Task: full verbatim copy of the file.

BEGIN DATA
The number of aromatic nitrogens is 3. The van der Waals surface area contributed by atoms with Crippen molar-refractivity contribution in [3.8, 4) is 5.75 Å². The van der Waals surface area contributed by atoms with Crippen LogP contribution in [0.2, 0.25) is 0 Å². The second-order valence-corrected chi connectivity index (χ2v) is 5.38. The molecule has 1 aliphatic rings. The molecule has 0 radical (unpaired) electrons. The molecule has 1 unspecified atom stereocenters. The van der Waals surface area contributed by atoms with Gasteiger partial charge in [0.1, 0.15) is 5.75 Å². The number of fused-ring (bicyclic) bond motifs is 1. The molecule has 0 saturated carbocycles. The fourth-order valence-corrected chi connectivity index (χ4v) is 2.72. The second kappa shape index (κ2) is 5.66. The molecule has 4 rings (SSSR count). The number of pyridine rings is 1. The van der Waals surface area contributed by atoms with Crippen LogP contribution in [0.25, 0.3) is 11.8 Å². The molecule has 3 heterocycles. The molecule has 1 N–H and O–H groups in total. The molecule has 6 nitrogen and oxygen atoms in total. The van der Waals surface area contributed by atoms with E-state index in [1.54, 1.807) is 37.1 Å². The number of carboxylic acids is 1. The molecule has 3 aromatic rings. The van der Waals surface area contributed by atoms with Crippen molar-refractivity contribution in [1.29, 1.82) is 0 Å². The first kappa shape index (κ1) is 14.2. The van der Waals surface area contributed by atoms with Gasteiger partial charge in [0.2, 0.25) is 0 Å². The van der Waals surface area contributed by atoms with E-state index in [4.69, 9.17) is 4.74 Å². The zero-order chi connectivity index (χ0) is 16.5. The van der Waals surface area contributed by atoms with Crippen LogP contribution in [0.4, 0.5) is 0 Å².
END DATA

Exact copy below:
The number of aromatic nitrogens is 3. The van der Waals surface area contributed by atoms with Crippen molar-refractivity contribution in [3.8, 4) is 5.75 Å². The van der Waals surface area contributed by atoms with Crippen LogP contribution in [0.2, 0.25) is 0 Å². The second-order valence-corrected chi connectivity index (χ2v) is 5.38. The molecule has 1 aliphatic rings. The molecule has 0 radical (unpaired) electrons. The molecule has 1 unspecified atom stereocenters. The van der Waals surface area contributed by atoms with Gasteiger partial charge in [0.1, 0.15) is 5.75 Å². The number of fused-ring (bicyclic) bond motifs is 1. The molecule has 0 saturated carbocycles. The fourth-order valence-corrected chi connectivity index (χ4v) is 2.72. The second kappa shape index (κ2) is 5.66. The molecule has 4 rings (SSSR count). The number of pyridine rings is 1. The van der Waals surface area contributed by atoms with Crippen LogP contribution in [0.25, 0.3) is 11.8 Å². The molecule has 3 heterocycles. The molecule has 1 N–H and O–H groups in total. The molecule has 6 nitrogen and oxygen atoms in total. The van der Waals surface area contributed by atoms with E-state index in [1.54, 1.807) is 37.1 Å². The number of carboxylic acids is 1. The molecule has 3 aromatic rings. The van der Waals surface area contributed by atoms with Crippen molar-refractivity contribution in [1.29, 1.82) is 0 Å². The first kappa shape index (κ1) is 14.2. The van der Waals surface area contributed by atoms with Gasteiger partial charge in [0.2, 0.25) is 0 Å². The van der Waals surface area contributed by atoms with E-state index in [4.69, 9.17) is 4.74 Å². The zero-order chi connectivity index (χ0) is 16.5. The van der Waals surface area contributed by atoms with Crippen LogP contribution in [0.4, 0.5) is 0 Å².